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FSSAI Food Labeling Laws Will Help Fight Diseases Upholds CSE

FSSAI Food Labeling Laws Will Help Fight Diseases Upholds CSE

FSSAI is moving ahead with food safety for consumers on a war footing. Few weeks ago, FSSAI has proposed a draft notification on Labelling and Display  Of food products Centre for Science and Environment (CSE) has welcomed the draft amendments proposed by FSSAI to identify unhealthy products. CSE’s Director General Sunita Narain observes that it […]

FSSAI is moving ahead with food safety for consumers on a war footing. Few weeks ago, FSSAI has proposed a draft notification on Labelling and Display  Of food products Centre for Science and Environment (CSE) has welcomed the draft amendments proposed by FSSAI to identify unhealthy products. CSE’s Director General Sunita Narain observes that it will be an effective and practical solution to help create awareness and fight against the growth of diabetes and obesity in the population.

What are the FSSAI’s proposed labeling changes?

  • The key changes proposed by FSSAI are:
    • FSSAI has called for red color coding for foods containing more than the threshold limit of salt, sugar and fats. It means all packaged food products which have high calories, saturated fats, trans fats, added sugar and salt will be easily identifiable for common man as the packs will have a prominent RED color.
    • Also the label shall include how much of the RDA is exhausted by eating per serving of the packaged food This will enable people to know the limit of daily consumption that will be healthy and safe.
    • Front-of-the-lack labelling is another game – changer. Manufacturers must comply by displaying the number of calories and quantity of salt/ sugar/ fats in each serving.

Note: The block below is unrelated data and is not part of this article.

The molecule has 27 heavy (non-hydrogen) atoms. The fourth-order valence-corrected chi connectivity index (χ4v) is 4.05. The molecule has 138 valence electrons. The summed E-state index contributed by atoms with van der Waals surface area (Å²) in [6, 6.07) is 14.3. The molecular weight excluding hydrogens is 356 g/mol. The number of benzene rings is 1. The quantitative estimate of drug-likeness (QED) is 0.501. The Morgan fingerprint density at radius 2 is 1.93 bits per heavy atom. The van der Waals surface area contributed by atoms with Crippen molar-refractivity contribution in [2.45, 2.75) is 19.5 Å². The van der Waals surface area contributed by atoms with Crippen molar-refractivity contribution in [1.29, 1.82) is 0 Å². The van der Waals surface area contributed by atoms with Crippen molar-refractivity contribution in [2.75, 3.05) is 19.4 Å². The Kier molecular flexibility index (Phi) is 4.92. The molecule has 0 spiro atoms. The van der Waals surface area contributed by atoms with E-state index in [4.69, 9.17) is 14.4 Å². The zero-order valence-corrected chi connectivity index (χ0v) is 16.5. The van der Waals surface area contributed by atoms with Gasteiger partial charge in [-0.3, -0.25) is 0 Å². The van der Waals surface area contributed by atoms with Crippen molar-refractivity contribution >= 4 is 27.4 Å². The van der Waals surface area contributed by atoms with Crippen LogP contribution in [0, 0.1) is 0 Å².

• It is mandatory to declare quantity of salt, added sugar, saturated fats, trans fats and cholesterol on the label.

Additional Suggestions of CSE to FSSAI on the Draft Regulation

CSE has made some more explicit suggestions to the draft regulation.

  1. The term ‘sodium’ should be replaced by salt or common salt as it will be easier for the layman to comprehend.
  2. The serving size should be standardized as per compliance. . In the absence of the guidance, every manufacturer will be free to make their own basis for printing the same.
  3. The food companies may exploit the scope of using the terminologies like “added sugar” and “saturated fat” to their benefit. The regulation must enforce that the front – of – the – packs must declare the total fats or sugar content as the basic ingredients also too have their default salt and sugar. Common man is unaware of the same.

Even the deputy director general of CSE – Chandra Bhushan echoes similar views on the impact of high fat, salt and sugar content in foods on our health. CSE is of the view that today, “diabetes and hypertension are household phenomenon” in India. One of the bigger causes is these packaged food items which use high quantity of fats, salts and sugar but do not highlight it on the packs.

CSE is of the opinion that with the level of literacy in India and the size of the rural market, it is mandatory to offer visual guidance and indicators to buyers/ consumers and help them identify junk food.

 

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